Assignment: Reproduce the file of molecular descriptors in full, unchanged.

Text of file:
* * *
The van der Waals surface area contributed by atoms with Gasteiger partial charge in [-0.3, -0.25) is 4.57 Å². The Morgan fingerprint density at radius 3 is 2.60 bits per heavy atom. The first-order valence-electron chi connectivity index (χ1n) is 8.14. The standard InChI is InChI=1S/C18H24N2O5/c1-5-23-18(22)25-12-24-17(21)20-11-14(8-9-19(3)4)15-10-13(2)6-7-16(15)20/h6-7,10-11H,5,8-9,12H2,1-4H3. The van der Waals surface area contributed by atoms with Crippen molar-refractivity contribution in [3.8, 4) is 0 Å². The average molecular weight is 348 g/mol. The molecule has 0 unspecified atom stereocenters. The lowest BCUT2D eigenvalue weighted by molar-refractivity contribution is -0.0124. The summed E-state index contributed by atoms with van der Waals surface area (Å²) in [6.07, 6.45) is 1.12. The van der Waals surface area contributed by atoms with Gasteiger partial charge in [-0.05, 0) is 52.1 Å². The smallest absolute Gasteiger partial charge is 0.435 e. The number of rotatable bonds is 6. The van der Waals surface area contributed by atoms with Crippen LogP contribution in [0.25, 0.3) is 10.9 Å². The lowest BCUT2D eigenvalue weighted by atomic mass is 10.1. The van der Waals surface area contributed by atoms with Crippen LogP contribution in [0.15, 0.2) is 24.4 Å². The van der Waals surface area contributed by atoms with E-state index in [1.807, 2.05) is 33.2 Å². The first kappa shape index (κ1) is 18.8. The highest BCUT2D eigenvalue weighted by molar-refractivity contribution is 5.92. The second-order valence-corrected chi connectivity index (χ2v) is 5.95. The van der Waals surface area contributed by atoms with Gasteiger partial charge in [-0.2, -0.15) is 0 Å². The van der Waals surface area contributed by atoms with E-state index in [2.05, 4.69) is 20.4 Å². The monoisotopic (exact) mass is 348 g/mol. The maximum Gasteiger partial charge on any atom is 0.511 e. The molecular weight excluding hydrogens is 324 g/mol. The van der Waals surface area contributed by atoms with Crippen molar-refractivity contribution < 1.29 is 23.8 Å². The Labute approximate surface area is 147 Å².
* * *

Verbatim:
The van der Waals surface area contributed by atoms with Gasteiger partial charge in [-0.3, -0.25) is 4.57 Å². The Morgan fingerprint density at radius 3 is 2.60 bits per heavy atom. The first-order valence-electron chi connectivity index (χ1n) is 8.14. The standard InChI is InChI=1S/C18H24N2O5/c1-5-23-18(22)25-12-24-17(21)20-11-14(8-9-19(3)4)15-10-13(2)6-7-16(15)20/h6-7,10-11H,5,8-9,12H2,1-4H3. The van der Waals surface area contributed by atoms with Crippen molar-refractivity contribution in [3.8, 4) is 0 Å². The average molecular weight is 348 g/mol. The molecule has 0 unspecified atom stereocenters. The lowest BCUT2D eigenvalue weighted by molar-refractivity contribution is -0.0124. The summed E-state index contributed by atoms with van der Waals surface area (Å²) in [6.07, 6.45) is 1.12. The van der Waals surface area contributed by atoms with Gasteiger partial charge in [-0.05, 0) is 52.1 Å². The smallest absolute Gasteiger partial charge is 0.435 e. The number of rotatable bonds is 6. The van der Waals surface area contributed by atoms with Crippen LogP contribution in [0.25, 0.3) is 10.9 Å². The lowest BCUT2D eigenvalue weighted by atomic mass is 10.1. The van der Waals surface area contributed by atoms with Crippen LogP contribution in [0.15, 0.2) is 24.4 Å². The van der Waals surface area contributed by atoms with E-state index in [1.807, 2.05) is 33.2 Å². The first kappa shape index (κ1) is 18.8. The highest BCUT2D eigenvalue weighted by molar-refractivity contribution is 5.92. The second-order valence-corrected chi connectivity index (χ2v) is 5.95. The van der Waals surface area contributed by atoms with Gasteiger partial charge in [-0.2, -0.15) is 0 Å². The van der Waals surface area contributed by atoms with E-state index in [2.05, 4.69) is 20.4 Å². The monoisotopic (exact) mass is 348 g/mol. The maximum Gasteiger partial charge on any atom is 0.511 e. The molecular weight excluding hydrogens is 324 g/mol. The van der Waals surface area contributed by atoms with Crippen molar-refractivity contribution < 1.29 is 23.8 Å². The Labute approximate surface area is 147 Å².